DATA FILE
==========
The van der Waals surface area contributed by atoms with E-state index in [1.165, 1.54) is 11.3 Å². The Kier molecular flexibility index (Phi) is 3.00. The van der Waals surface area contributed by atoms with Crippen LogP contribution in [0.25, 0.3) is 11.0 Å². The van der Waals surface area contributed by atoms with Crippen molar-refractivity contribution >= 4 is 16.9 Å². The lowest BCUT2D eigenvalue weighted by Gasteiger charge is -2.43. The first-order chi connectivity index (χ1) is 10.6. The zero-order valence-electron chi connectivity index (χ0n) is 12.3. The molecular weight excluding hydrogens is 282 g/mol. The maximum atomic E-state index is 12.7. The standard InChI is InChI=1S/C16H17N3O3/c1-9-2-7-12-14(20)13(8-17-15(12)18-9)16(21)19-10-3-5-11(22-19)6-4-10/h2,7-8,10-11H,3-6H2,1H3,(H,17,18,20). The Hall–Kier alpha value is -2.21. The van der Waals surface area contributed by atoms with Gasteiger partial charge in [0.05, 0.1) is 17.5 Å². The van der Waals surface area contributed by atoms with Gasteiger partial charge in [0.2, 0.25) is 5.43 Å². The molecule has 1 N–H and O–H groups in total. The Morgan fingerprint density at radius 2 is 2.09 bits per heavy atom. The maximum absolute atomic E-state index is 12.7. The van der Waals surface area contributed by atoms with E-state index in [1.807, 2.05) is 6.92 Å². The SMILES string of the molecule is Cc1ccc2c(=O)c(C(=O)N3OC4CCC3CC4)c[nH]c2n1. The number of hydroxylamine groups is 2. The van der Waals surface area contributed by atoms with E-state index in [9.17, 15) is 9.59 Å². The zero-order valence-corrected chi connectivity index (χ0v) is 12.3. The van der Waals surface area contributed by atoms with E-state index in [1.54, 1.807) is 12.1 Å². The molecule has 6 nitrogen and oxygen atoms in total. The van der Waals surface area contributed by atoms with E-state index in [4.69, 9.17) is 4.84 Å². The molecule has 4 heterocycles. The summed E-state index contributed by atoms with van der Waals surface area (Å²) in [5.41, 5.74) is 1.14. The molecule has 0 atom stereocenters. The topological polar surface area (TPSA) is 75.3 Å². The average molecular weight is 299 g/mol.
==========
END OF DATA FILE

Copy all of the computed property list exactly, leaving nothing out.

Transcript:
The van der Waals surface area contributed by atoms with E-state index in [1.165, 1.54) is 11.3 Å². The Kier molecular flexibility index (Phi) is 3.00. The van der Waals surface area contributed by atoms with Crippen LogP contribution in [0.25, 0.3) is 11.0 Å². The van der Waals surface area contributed by atoms with Crippen molar-refractivity contribution >= 4 is 16.9 Å². The lowest BCUT2D eigenvalue weighted by Gasteiger charge is -2.43. The first-order chi connectivity index (χ1) is 10.6. The zero-order valence-electron chi connectivity index (χ0n) is 12.3. The molecular weight excluding hydrogens is 282 g/mol. The maximum atomic E-state index is 12.7. The standard InChI is InChI=1S/C16H17N3O3/c1-9-2-7-12-14(20)13(8-17-15(12)18-9)16(21)19-10-3-5-11(22-19)6-4-10/h2,7-8,10-11H,3-6H2,1H3,(H,17,18,20). The Hall–Kier alpha value is -2.21. The van der Waals surface area contributed by atoms with Gasteiger partial charge in [0.05, 0.1) is 17.5 Å². The van der Waals surface area contributed by atoms with Gasteiger partial charge in [0.2, 0.25) is 5.43 Å². The molecule has 1 N–H and O–H groups in total. The Morgan fingerprint density at radius 2 is 2.09 bits per heavy atom. The maximum absolute atomic E-state index is 12.7. The van der Waals surface area contributed by atoms with E-state index in [1.807, 2.05) is 6.92 Å². The SMILES string of the molecule is Cc1ccc2c(=O)c(C(=O)N3OC4CCC3CC4)c[nH]c2n1. The number of hydroxylamine groups is 2. The van der Waals surface area contributed by atoms with E-state index in [9.17, 15) is 9.59 Å². The zero-order valence-corrected chi connectivity index (χ0v) is 12.3. The van der Waals surface area contributed by atoms with E-state index in [1.54, 1.807) is 12.1 Å². The molecule has 6 nitrogen and oxygen atoms in total. The van der Waals surface area contributed by atoms with E-state index in [4.69, 9.17) is 4.84 Å². The molecule has 4 heterocycles. The summed E-state index contributed by atoms with van der Waals surface area (Å²) in [5.41, 5.74) is 1.14. The molecule has 0 atom stereocenters. The topological polar surface area (TPSA) is 75.3 Å². The average molecular weight is 299 g/mol.